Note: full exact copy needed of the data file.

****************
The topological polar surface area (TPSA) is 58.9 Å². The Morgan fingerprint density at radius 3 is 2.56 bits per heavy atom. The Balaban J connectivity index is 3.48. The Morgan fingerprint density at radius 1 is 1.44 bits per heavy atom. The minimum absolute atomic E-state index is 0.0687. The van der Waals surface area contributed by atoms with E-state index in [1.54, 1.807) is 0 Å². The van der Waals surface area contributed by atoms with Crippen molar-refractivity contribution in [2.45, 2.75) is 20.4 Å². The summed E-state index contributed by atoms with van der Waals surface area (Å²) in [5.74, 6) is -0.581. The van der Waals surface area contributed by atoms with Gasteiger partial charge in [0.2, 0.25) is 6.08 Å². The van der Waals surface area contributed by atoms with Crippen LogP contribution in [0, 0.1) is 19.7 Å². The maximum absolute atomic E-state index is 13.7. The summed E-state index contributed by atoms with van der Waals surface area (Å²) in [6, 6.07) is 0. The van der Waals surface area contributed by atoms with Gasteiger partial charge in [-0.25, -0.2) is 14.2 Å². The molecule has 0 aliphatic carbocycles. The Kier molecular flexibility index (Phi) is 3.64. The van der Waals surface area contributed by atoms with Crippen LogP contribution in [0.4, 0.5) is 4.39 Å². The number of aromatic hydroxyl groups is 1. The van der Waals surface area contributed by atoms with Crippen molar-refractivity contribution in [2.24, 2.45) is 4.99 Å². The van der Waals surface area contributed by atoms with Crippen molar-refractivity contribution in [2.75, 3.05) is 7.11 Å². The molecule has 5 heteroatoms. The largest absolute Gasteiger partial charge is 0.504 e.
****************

The topological polar surface area (TPSA) is 58.9 Å². The Morgan fingerprint density at radius 3 is 2.56 bits per heavy atom. The Balaban J connectivity index is 3.48. The Morgan fingerprint density at radius 1 is 1.44 bits per heavy atom. The minimum absolute atomic E-state index is 0.0687. The van der Waals surface area contributed by atoms with E-state index in [1.54, 1.807) is 0 Å². The van der Waals surface area contributed by atoms with Crippen molar-refractivity contribution in [2.45, 2.75) is 20.4 Å². The summed E-state index contributed by atoms with van der Waals surface area (Å²) in [5.74, 6) is -0.581. The van der Waals surface area contributed by atoms with Gasteiger partial charge in [0.2, 0.25) is 6.08 Å². The van der Waals surface area contributed by atoms with Crippen LogP contribution in [0, 0.1) is 19.7 Å². The maximum absolute atomic E-state index is 13.7. The summed E-state index contributed by atoms with van der Waals surface area (Å²) in [6, 6.07) is 0. The van der Waals surface area contributed by atoms with Gasteiger partial charge in [-0.25, -0.2) is 14.2 Å². The molecule has 0 aliphatic carbocycles. The Kier molecular flexibility index (Phi) is 3.64. The van der Waals surface area contributed by atoms with Crippen LogP contribution in [0.4, 0.5) is 4.39 Å². The number of aromatic hydroxyl groups is 1. The van der Waals surface area contributed by atoms with Crippen molar-refractivity contribution in [2.24, 2.45) is 4.99 Å². The van der Waals surface area contributed by atoms with Crippen molar-refractivity contribution in [2.75, 3.05) is 7.11 Å². The molecule has 5 heteroatoms. The largest absolute Gasteiger partial charge is 0.504 e.